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Buying a digital piano or keyboard

Disclaimer This advice is based on personal opinion only and is designed to help you. However, Marycliff Piano Lessons are not responsible or liable for any actions you do or do not take as a result of reading this article. Always remember to take an independent expert with you when purchasing a piano.

How many notes and what size?
Choosing an electronic keyboard or digital piano of at least five octaves with 36 white notes C to C (60 notes) is the minimum for students to follow piano lessons. If you have a six and a quarter octave or even a full-size, seven and a quarter octave keyboard, then it would be even better, and will last you a lot longer. A six and a quarter octave keyboard does fine for most people, because the number of pieces where you use the notes at the extreme ends of the keyboard are only a small proportion of the piano repertoire.

One octave
on your keyboard should be 187-188 millimetres measured from the left edge of one C to the right edge of the next C. This is the usual size of acoustic piano keys, but there are many models in the lower price ranges which are not full size - so take a metal tape measure to the shop when you buy and electronic piano or keyboard. The smaller size notes will not bother you if you don't want to change over at any time to acoustic piano or to a better keyboard. If you do change over, it will cause you problems. Your brain will have to relearn everything you play and get used to the full size notes - this can be quite a painful experience and can take many weeks or months.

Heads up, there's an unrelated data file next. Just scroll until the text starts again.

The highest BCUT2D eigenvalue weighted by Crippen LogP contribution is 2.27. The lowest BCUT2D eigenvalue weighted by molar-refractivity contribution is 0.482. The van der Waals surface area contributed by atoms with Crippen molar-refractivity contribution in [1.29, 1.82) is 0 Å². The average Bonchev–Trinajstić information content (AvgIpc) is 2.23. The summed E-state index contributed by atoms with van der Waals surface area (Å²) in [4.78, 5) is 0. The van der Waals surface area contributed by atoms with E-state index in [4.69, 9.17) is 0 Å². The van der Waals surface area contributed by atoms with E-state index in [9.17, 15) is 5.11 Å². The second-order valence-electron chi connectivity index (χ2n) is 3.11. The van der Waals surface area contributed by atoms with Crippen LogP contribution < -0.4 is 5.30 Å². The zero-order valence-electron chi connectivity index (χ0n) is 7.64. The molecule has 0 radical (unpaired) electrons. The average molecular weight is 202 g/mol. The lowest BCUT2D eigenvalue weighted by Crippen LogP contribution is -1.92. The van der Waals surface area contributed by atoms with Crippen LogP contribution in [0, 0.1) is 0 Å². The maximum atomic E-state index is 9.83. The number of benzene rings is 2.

The touch sensitive action of a digital piano
If you strike the key harder, then it should play louder and vice versa. The harder the touch, the closer it will be to an acoustic piano, and will therefore be better for your technique. There are actually different degrees of touch sensitive (hopefully adjustable). There are semi-weighted keys and fully-weighted keys: the fully weighted are usually more expensive, but are closer to the feel of the acoustic piano and therefore better for you. This is a tremendous improvement and makes the whole experience more like an acoustic piano. If you don't have a touch sensitive keyboard, you can still learn the music, but there are some musical refinements of interpretation which will be impossible for you to achieve. It also makes it very confusing if you ever want to cross over from electronic to acoustic piano. In addition to having touch sensitive actions which can be adjusted to your personal taste, more modern hybrid electronic pianos include an actual hammer action, just like in an acoustic piano. Great to have the choice if you want it. It's very important to take your time and try lots of keyboards and digital pianos so that you combine this article with real awareness of what is going on in the design of instruments, so that you buy one which you are very happy with and which will last you a long time.

Escapement action on digital pianos